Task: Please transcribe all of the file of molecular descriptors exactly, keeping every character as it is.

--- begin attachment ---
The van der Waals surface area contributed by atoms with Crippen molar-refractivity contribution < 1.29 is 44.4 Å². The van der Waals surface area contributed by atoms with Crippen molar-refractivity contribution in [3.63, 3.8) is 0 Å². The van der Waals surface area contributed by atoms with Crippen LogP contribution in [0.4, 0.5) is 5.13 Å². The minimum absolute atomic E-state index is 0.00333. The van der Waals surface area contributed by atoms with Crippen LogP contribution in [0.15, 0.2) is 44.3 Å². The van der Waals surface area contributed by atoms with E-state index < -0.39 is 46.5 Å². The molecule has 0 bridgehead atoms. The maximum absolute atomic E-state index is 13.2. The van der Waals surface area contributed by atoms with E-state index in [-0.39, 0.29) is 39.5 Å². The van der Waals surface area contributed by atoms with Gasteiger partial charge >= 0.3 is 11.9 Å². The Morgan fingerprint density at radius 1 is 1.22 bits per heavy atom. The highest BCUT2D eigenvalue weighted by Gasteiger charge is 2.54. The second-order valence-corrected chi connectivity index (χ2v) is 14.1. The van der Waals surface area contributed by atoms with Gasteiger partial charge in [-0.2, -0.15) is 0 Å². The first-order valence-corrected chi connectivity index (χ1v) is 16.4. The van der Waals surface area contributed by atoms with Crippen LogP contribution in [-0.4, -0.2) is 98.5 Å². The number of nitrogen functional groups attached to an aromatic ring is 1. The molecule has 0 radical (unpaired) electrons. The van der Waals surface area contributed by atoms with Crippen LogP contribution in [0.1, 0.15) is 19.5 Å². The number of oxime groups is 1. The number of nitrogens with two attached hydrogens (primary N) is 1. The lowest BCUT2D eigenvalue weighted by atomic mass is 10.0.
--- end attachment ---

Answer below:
The van der Waals surface area contributed by atoms with Crippen molar-refractivity contribution < 1.29 is 44.4 Å². The van der Waals surface area contributed by atoms with Crippen molar-refractivity contribution in [3.63, 3.8) is 0 Å². The van der Waals surface area contributed by atoms with Crippen LogP contribution in [0.4, 0.5) is 5.13 Å². The minimum absolute atomic E-state index is 0.00333. The van der Waals surface area contributed by atoms with Crippen LogP contribution in [0.15, 0.2) is 44.3 Å². The van der Waals surface area contributed by atoms with E-state index < -0.39 is 46.5 Å². The molecule has 0 bridgehead atoms. The maximum absolute atomic E-state index is 13.2. The van der Waals surface area contributed by atoms with E-state index in [-0.39, 0.29) is 39.5 Å². The van der Waals surface area contributed by atoms with Gasteiger partial charge >= 0.3 is 11.9 Å². The Morgan fingerprint density at radius 1 is 1.22 bits per heavy atom. The highest BCUT2D eigenvalue weighted by Gasteiger charge is 2.54. The second-order valence-corrected chi connectivity index (χ2v) is 14.1. The van der Waals surface area contributed by atoms with Gasteiger partial charge in [-0.2, -0.15) is 0 Å². The first-order valence-corrected chi connectivity index (χ1v) is 16.4. The van der Waals surface area contributed by atoms with Crippen LogP contribution in [-0.4, -0.2) is 98.5 Å². The number of nitrogen functional groups attached to an aromatic ring is 1. The molecule has 0 radical (unpaired) electrons. The van der Waals surface area contributed by atoms with Crippen LogP contribution in [0.1, 0.15) is 19.5 Å². The number of oxime groups is 1. The number of nitrogens with two attached hydrogens (primary N) is 1. The lowest BCUT2D eigenvalue weighted by atomic mass is 10.0.